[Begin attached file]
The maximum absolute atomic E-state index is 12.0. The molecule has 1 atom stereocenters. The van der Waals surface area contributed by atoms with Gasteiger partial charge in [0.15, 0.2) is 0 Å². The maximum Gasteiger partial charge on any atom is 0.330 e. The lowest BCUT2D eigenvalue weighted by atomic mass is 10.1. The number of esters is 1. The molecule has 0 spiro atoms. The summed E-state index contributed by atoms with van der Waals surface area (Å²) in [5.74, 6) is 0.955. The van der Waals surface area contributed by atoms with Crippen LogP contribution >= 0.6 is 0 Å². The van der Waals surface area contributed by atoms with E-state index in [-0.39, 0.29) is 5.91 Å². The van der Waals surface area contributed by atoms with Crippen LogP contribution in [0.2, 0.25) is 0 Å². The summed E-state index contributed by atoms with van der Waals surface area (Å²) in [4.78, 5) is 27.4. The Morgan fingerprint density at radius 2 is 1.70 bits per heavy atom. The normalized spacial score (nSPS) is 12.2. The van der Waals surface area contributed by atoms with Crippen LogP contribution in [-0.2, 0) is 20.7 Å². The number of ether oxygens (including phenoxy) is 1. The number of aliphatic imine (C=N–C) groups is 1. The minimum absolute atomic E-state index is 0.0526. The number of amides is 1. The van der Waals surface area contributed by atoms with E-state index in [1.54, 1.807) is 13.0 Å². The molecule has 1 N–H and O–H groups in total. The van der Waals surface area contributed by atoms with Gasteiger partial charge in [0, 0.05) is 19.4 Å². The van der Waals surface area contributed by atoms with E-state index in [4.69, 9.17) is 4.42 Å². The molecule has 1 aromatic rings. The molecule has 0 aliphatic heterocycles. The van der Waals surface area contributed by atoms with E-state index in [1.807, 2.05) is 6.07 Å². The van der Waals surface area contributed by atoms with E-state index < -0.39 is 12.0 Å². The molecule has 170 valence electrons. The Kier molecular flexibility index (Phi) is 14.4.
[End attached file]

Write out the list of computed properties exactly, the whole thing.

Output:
The maximum absolute atomic E-state index is 12.0. The molecule has 1 atom stereocenters. The van der Waals surface area contributed by atoms with Gasteiger partial charge in [0.15, 0.2) is 0 Å². The maximum Gasteiger partial charge on any atom is 0.330 e. The lowest BCUT2D eigenvalue weighted by atomic mass is 10.1. The number of esters is 1. The molecule has 0 spiro atoms. The summed E-state index contributed by atoms with van der Waals surface area (Å²) in [5.74, 6) is 0.955. The van der Waals surface area contributed by atoms with Crippen LogP contribution >= 0.6 is 0 Å². The van der Waals surface area contributed by atoms with E-state index in [-0.39, 0.29) is 5.91 Å². The van der Waals surface area contributed by atoms with Crippen LogP contribution in [0.2, 0.25) is 0 Å². The summed E-state index contributed by atoms with van der Waals surface area (Å²) in [4.78, 5) is 27.4. The Morgan fingerprint density at radius 2 is 1.70 bits per heavy atom. The normalized spacial score (nSPS) is 12.2. The van der Waals surface area contributed by atoms with Crippen LogP contribution in [-0.2, 0) is 20.7 Å². The number of ether oxygens (including phenoxy) is 1. The number of aliphatic imine (C=N–C) groups is 1. The minimum absolute atomic E-state index is 0.0526. The number of amides is 1. The van der Waals surface area contributed by atoms with E-state index in [1.54, 1.807) is 13.0 Å². The molecule has 1 N–H and O–H groups in total. The van der Waals surface area contributed by atoms with Gasteiger partial charge in [0, 0.05) is 19.4 Å². The van der Waals surface area contributed by atoms with E-state index in [4.69, 9.17) is 4.42 Å². The molecule has 1 aromatic rings. The molecule has 0 aliphatic heterocycles. The van der Waals surface area contributed by atoms with E-state index in [1.807, 2.05) is 6.07 Å². The van der Waals surface area contributed by atoms with E-state index < -0.39 is 12.0 Å². The molecule has 170 valence electrons. The Kier molecular flexibility index (Phi) is 14.4.